It’s important to note that we did not set out to reach a wide audience using these research blogs. But both examples do have a very clear sense of audience and purpose. They both aim to engage partners involved in the research, plus an immediate and small audience beyond. The posts are frequent enough to be anticipated, perhaps be a novelty – and not so far apart that our partners forget about them.
Each of our two blog types is tightly focused and the posts are also similarly narrow in content. Each performing impact post for instance addressed one idea in the literatures. Each TALE post describes a particular school and an event, conversation and/or practice.
The performing impact project blog also now contains a report of the final workshop and, as the project has now well and truly ended, it has become an open access archive. The site still gets a few visitors each week; visitors seem to find the posts germane to their interests, as they usually look at more than one post and page. Our quality in alternative education research project took a similar approach – we posted a literature review and case studies – and it gets similar continued, but minor, ongoing traffic.
These two kinds of blogs have modest aims. They aim in the first instance to support the community engaged in the research itself, rather than a more general public. They are an ongoing means of communication about progress. They do what we might once have tried to do – less successfully in my experience – through a project newsletter. The posts are intended to create interest as well as share some initial ideas with the research project community. The blogs are also a form of accountability to the participants, and to the funder – they can see what we are doing and where.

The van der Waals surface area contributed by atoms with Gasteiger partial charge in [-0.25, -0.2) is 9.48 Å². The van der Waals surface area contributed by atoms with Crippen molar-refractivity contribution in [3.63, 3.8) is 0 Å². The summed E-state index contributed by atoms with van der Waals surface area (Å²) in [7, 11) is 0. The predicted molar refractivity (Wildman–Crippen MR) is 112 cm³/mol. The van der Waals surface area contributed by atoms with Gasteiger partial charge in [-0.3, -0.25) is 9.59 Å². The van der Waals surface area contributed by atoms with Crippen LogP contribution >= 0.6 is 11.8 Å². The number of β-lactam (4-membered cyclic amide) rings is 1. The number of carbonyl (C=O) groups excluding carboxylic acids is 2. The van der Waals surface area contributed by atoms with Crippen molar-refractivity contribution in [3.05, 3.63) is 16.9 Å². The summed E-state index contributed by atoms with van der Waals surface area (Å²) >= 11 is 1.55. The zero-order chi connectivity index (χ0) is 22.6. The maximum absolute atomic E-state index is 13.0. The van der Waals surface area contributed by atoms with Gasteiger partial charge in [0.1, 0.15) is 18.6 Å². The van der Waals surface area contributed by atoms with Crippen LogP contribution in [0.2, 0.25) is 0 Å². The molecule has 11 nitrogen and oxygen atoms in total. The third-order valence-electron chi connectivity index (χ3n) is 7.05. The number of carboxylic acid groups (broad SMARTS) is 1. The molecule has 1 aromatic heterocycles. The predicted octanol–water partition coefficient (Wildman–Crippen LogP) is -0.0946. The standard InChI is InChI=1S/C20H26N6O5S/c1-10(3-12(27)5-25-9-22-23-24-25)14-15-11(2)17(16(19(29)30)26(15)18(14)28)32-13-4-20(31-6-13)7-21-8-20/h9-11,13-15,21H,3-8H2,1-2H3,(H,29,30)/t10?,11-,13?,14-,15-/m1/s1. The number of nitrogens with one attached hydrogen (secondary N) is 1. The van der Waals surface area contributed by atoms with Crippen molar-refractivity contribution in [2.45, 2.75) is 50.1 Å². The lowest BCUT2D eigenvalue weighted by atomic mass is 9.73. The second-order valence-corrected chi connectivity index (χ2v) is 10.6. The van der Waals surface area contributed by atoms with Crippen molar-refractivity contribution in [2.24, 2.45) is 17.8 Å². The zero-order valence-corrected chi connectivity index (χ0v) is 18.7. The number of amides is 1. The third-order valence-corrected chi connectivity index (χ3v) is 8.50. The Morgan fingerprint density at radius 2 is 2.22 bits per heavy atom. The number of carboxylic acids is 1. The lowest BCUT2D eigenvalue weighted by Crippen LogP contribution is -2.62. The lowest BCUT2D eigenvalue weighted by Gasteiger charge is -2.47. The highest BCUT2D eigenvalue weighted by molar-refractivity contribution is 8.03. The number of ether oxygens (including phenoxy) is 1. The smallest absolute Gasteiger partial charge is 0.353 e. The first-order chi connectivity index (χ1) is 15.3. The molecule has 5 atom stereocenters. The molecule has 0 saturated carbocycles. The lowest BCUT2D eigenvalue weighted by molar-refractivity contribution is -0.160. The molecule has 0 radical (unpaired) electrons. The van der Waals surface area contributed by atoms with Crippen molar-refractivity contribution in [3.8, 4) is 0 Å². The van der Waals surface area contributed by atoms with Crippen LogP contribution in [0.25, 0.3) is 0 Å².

But we are/were also clear about what these kinds of blogs are not. The two examples I’ve given were not research blogs concerned with organisational questions about who, what and when – we manage logistical concerns via email and telephone. Nor were they to garner public interest. Some research blogs do aim to publicise events, but ours weren’t/aren’t those kinds of projects. We weren’t/aren’t concerned to build up a huge network or to inform public opinion during the research – that comes later in the case of TALE.